Obama back home to address cliff

US President Barack Obama has arrived back in Washington in a last-ditch effort to avoid the so-called "fiscal cliff", even as key figures in any deal - House Republicans - stayed home.

Cutting short his own Christmas holiday in Hawaii, Obama arrived at the White House shortly before noon on Thursday (1am on Friday Perth time), ignoring questions about the looming financial crisis shouted by reporters as he strode inside.

He has returned to a sharply divided Washington, where the mood has soured on a possible plan to prevent hundreds of billions of dollars in tax hikes from hitting all Americans and deep automatic spending cuts from kicking in beginning January 1.

Politicians have stubbornly refused to compromise, and the Senate's Democratic leader blamed Republicans for the breakdown.

With less than five days before a year-end deadline, Senate Majority Leader Harry Reid said "it looks like" the US economy will hurtle over the fiscal cliff because House Speaker John Boehner and Republican Minority Leader Mitch McConnell were stalling.

Reid said Boehner was running a "dictatorship" in the House by refusing to put to a vote a Senate-passed bill which would prevent taxes from rising on all households making less than $US250,000 ($A242,000) per year.

He also took Boehner to task for keeping his members on holiday instead of returning for a rare holiday week session.

"Without participation of leader McConnell and Speaker Boehner, nothing can happen on the fiscal cliff - and so far they are radio silent," a furious Reid said on the Senate floor.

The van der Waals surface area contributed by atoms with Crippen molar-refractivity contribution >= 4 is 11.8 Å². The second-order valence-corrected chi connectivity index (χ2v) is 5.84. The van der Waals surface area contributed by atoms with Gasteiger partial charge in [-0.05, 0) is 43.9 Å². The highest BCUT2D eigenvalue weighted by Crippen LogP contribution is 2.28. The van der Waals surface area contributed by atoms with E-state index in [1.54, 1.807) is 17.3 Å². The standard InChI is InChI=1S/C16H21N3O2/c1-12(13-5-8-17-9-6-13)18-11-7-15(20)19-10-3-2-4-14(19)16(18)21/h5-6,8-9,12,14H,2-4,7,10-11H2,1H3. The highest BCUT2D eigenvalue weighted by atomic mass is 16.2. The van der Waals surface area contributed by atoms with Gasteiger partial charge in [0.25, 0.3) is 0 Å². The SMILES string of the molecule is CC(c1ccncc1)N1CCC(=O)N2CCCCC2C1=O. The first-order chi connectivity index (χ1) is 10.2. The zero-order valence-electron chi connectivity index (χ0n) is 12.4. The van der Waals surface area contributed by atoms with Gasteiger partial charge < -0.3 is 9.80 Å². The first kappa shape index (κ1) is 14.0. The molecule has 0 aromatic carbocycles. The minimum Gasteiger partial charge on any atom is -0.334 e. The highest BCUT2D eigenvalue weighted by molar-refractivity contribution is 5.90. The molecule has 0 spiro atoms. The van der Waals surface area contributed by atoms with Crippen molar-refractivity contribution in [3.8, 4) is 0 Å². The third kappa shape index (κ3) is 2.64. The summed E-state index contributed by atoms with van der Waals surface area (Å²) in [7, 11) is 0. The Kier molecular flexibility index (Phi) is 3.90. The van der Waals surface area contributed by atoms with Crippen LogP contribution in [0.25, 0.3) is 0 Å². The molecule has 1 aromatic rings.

Obama called Boehner, McConnell, Reid and House Democratic leader Nancy Pelosi late on Wednesday to discuss the way forward, the White House said.

McConnell's office said the senator was "happy to review what the president has in mind, but to date, the Senate Democrat majority has not put forward a plan".

"When they do, members on both sides of the aisle will review the legislation and make decisions on how best to proceed," it added.

Last week, Obama urged Congress to end the deadlock.

The situation has spooked markets, left Americans wondering whether they will pay thousands more in taxes next year, and worried the Pentagon, which fears defence cuts could undermine the military.

Complicating efforts to avoid fiscal disaster, Treasury Secretary Timothy Geithner warned that his department will need to take "extraordinary measures" to keep the US government from defaulting on its liabilities.

Geithner said in a letter to Reid that the nation will reach its statutory $US16.39 trillion debt limit on December 31.

His measures would create some $US200 billion in headroom that under normal conditions could last until the end of February.

With the cliff deadline fast approaching, Obama has pared back his hopes for a year-end, multitrillion-dollar grand bargain that slashes the deficit over a 10-year period.

Instead, he said Congress should approve a stop-gap measure that protects middle-class taxpayers while laying groundwork for further deficit reduction next year.

The West Australian

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